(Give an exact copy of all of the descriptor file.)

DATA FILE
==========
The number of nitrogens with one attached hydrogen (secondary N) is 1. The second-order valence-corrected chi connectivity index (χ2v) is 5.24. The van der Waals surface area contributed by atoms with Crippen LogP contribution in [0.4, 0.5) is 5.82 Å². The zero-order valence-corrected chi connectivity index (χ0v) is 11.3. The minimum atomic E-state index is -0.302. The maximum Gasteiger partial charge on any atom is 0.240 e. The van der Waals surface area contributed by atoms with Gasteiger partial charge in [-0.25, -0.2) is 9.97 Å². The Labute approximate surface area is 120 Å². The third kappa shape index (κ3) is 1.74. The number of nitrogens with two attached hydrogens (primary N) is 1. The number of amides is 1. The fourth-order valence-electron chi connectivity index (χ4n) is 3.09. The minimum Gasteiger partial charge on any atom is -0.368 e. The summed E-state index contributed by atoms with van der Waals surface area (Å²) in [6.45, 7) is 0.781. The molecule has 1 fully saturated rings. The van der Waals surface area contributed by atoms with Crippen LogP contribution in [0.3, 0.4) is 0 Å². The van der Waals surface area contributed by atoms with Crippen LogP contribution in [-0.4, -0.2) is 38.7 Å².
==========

The number of nitrogens with one attached hydrogen (secondary N) is 1. The second-order valence-corrected chi connectivity index (χ2v) is 5.24. The van der Waals surface area contributed by atoms with Crippen LogP contribution in [0.4, 0.5) is 5.82 Å². The zero-order valence-corrected chi connectivity index (χ0v) is 11.3. The minimum atomic E-state index is -0.302. The maximum Gasteiger partial charge on any atom is 0.240 e. The van der Waals surface area contributed by atoms with Gasteiger partial charge in [-0.25, -0.2) is 9.97 Å². The Labute approximate surface area is 120 Å². The third kappa shape index (κ3) is 1.74. The number of nitrogens with two attached hydrogens (primary N) is 1. The number of amides is 1. The fourth-order valence-electron chi connectivity index (χ4n) is 3.09. The minimum Gasteiger partial charge on any atom is -0.368 e. The summed E-state index contributed by atoms with van der Waals surface area (Å²) in [6.45, 7) is 0.781. The molecule has 1 fully saturated rings. The van der Waals surface area contributed by atoms with Crippen LogP contribution in [0.3, 0.4) is 0 Å². The van der Waals surface area contributed by atoms with Crippen LogP contribution in [-0.4, -0.2) is 38.7 Å².